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Burning incense for prayers.

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Top Ten telling Karima about the temple!

We also saw little goats running around and little old women walking around, calling us “madam,” and begging us to buy something.

Baaaaaa.

Baaaaaa.

 

 

Love her sweatshirt.. CHALLENGE!

Love her sweatshirt.. CHALLENGE!

Tam Coc

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Tam Coc means “three caves.” We went on a row boat down the Ngo Dong River with a man and a women rowing us along. (The man was maneuvering the oars with his feet!)

Tam Coc has many similar features as Ha Long Bay, so I’ve been told. (I’ll have to check out Ha Long Bay next time!) The trip was beautiful! The rock formations were massive and quite gorgeous!

About to hop in!

About to hop in!

 

Reminds me of a pyramid... You can kind of see how it looks like blocks stacked on each other.

Reminds me of a pyramid… You can kind of see how it looks like blocks stacked on each other.

 

The water used to be much higher here!

The water used to be much higher here!

 

 

Not too bad of a view...

Not too bad of a view…

 

... Not bad at all!

… Not bad at all!

We went through the three caves, which was cool! I touched the ceiling as we were going through, expecting it to be really rough, but surprisingly, it was rather smooth. I’m guessing from the water running through there when the water level was higher.

Going into our first cave!

Going into our first cave!

 

Love these pictures!

Love these pictures!

 

Heading into another cave!

Heading into another cave!

 

So awesome!

So awesome!

 

Heading out!

Heading out!

After we got to the end and turned around to head back, there were ladies in boats trying to sell us snacks and drinks. When we said ‘no,’ they tried to guilt us into buying something for our rowers. No thanks. (We gave our rowers a nice tip at the end, so don’t think we were being cheap!) The lady rower in our boat was showing us some pictures of her family making some embroidered sheets and pictures and then tried selling us some of the sheets, pouches, bags, pictures, etc. her family made. We declined, but after that I wondered if the pictures were really of her family or if she just carried them around to help convince people to buy them.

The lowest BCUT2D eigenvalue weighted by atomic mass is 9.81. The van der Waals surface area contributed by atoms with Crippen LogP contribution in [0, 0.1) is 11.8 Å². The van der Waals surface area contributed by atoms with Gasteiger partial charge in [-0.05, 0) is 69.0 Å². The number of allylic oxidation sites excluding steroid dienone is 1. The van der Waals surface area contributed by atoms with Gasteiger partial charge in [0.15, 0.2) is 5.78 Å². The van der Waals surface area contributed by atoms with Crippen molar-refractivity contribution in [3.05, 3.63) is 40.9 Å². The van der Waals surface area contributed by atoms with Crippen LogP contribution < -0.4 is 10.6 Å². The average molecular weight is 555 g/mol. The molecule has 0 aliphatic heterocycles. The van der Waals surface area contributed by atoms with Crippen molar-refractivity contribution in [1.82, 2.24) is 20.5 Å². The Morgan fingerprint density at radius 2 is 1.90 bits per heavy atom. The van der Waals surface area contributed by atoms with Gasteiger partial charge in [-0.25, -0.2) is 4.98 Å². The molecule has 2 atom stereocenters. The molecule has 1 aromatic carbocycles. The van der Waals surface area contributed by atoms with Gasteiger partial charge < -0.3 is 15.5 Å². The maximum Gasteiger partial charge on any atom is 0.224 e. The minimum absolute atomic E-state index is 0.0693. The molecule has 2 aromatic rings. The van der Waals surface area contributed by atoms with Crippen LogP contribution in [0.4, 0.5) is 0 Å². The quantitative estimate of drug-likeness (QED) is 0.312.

People getting hounded by the ladies in their boats...

People getting hounded by the ladies in their boats…

While on the river, there were photographers EVERYWHERE trying to take our picture. Karima and I always turned away, and good thing we did! Once we were back on shore, there were women everywhere trying to get people to buy the beautiful pictures that were taken of them on the river, and they were VERY pushy about it. People were getting really frustrated and annoyed with these women. Karima and I just looked at each other and smiled. We avoided this whole fiasco by not letting any of the photographers get any snapshots of us and were not approached by any of these women. Good thinking!!

I got my own photographer... Miss Karima!

I got my own photographer… Miss Karima!

After we got back to the hostel, we picked up our train tickets for that night and then headed out for a little bit. We were trying to find a restaurant that served pho (noodle soup) to soothe our sore throats but no luck. We found a restaurant on the sidewalk and had fried noodles with beef and greens and rice with veggies and beef! Delicious!! While we were sitting there, we heard someone yell, “Hey! They’re from Jeju!” Huh?! We turned to see a girl named Kristin that we know from Jeju. Who ever said this was a big world? After dinner, we walked through the night market and in some stores for some souvenirs! We also bought some of the meat and veggie sandwiches, banh mi (a popular Vietnamese street food), for the train ride.

Dinner time!

Dinner time!

Once we got back to the hostel, we told the travel desk we needed a taxi to the train station. We had assumed he would tell the taxi service where we needed to go, so we were quite confused when we got in the car and the driver had no idea where we were wanting to go. He didn’t understand “train” or Karima’s gesture and “chugga-chugga” sounds. Then I showed him our train tickets… Still nothing! Finally Karima said, “choo-choo!” “Ahhhh, okay!” he said. Haha.

We departed Hanoi on the Reunification Express heading to Ho Chi Minh at 11:00 pm!

Vietnam Dong... Chaaaaa Ching!!

Vietnam Dong… Chaaaaa Ching!!